These fibres guide light due to a precise microstructure that acts to keep the light in the hollow core. There are several physical mechanisms at play in guiding light and in causing it to be scattered, attenuated of leaked away. The design of the microstructures surrounding the core needs to carefully minimise attenuation inducing mechanisms. The recent focus of our team is on tubular fibre designs with nested resonators, such as the NANF or DNANF (Double Nested Antiresonant Fibre) designs of our invention. Using a combination of modelling approaches, we have developed designs which have high optical performance in a range of deployment scenarios, while ensuring they can be fabricated in our cleanrooms. Finite Element Analysis (FEA) is a computational modelling method used for countless applications, allowing complex equations to be evaluated on a geometry. We use it to assess the optical performance of our fibre designs. Using tools like this, as well as machine learning approaches, scattering models and coupled mode theory models we optimise the parameter space for high performance designs before starting fabrication.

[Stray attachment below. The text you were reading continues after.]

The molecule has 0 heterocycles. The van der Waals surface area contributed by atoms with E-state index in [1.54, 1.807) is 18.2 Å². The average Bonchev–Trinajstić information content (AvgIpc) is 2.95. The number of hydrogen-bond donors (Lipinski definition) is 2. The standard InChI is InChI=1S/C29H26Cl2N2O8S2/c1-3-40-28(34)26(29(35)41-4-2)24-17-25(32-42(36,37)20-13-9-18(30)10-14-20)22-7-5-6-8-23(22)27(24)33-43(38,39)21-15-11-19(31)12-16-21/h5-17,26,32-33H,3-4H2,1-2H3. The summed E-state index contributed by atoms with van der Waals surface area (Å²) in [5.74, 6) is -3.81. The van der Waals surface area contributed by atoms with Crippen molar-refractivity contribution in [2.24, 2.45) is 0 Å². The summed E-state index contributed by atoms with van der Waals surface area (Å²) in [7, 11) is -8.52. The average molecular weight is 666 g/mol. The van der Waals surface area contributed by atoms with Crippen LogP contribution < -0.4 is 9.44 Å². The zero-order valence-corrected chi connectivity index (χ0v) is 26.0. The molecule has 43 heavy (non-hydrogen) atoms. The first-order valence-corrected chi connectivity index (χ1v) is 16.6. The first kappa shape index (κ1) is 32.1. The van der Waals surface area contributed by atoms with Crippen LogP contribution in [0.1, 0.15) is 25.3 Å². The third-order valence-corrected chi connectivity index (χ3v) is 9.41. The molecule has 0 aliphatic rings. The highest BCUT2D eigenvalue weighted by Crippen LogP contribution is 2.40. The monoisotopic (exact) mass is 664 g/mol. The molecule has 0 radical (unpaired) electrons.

Another vital aspect of our design cycle is that of draw modelling. We use fluid dynamics-based tools developed in house to explore the draw dynamics and find the draw parameters required to pull the desired fibres on our drawing tower. This approach makes drawing fibres more efficient, allowing us to explore entirely new designs with confidence, but it also exposes hidden constraints imposed on us by the flow dynamics of the glass itself.
Combining these tools with expert fabrication has enabled us to improve our designs over the years and fabricate state of the art fibres capable of outperforming conventional fibres in a range of spectral locations and for different applications.